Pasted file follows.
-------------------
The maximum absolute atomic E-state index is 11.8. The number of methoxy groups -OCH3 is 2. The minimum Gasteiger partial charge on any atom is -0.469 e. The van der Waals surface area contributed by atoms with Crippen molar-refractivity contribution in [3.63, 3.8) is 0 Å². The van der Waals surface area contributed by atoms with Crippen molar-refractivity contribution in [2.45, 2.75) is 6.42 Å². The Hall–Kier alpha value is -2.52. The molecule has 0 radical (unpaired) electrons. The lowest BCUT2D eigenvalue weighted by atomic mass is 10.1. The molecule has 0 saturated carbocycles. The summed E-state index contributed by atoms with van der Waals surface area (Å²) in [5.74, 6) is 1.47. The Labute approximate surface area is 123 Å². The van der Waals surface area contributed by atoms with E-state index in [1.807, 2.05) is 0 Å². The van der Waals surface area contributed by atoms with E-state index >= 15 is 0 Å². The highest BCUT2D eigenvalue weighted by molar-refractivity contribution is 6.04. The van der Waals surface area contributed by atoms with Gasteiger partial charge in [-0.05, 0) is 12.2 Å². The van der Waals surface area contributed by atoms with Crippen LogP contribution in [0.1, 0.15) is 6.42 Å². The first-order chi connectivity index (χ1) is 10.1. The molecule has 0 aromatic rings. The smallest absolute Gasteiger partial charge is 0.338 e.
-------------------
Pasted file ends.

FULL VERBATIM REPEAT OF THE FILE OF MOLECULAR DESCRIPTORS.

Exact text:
The maximum absolute atomic E-state index is 11.8. The number of methoxy groups -OCH3 is 2. The minimum Gasteiger partial charge on any atom is -0.469 e. The van der Waals surface area contributed by atoms with Crippen molar-refractivity contribution in [3.63, 3.8) is 0 Å². The van der Waals surface area contributed by atoms with Crippen molar-refractivity contribution in [2.45, 2.75) is 6.42 Å². The Hall–Kier alpha value is -2.52. The molecule has 0 radical (unpaired) electrons. The lowest BCUT2D eigenvalue weighted by atomic mass is 10.1. The molecule has 0 saturated carbocycles. The summed E-state index contributed by atoms with van der Waals surface area (Å²) in [5.74, 6) is 1.47. The Labute approximate surface area is 123 Å². The van der Waals surface area contributed by atoms with E-state index in [1.807, 2.05) is 0 Å². The van der Waals surface area contributed by atoms with E-state index >= 15 is 0 Å². The highest BCUT2D eigenvalue weighted by molar-refractivity contribution is 6.04. The van der Waals surface area contributed by atoms with Gasteiger partial charge in [-0.05, 0) is 12.2 Å². The van der Waals surface area contributed by atoms with Crippen LogP contribution in [0.1, 0.15) is 6.42 Å². The first-order chi connectivity index (χ1) is 10.1. The molecule has 0 aromatic rings. The smallest absolute Gasteiger partial charge is 0.338 e.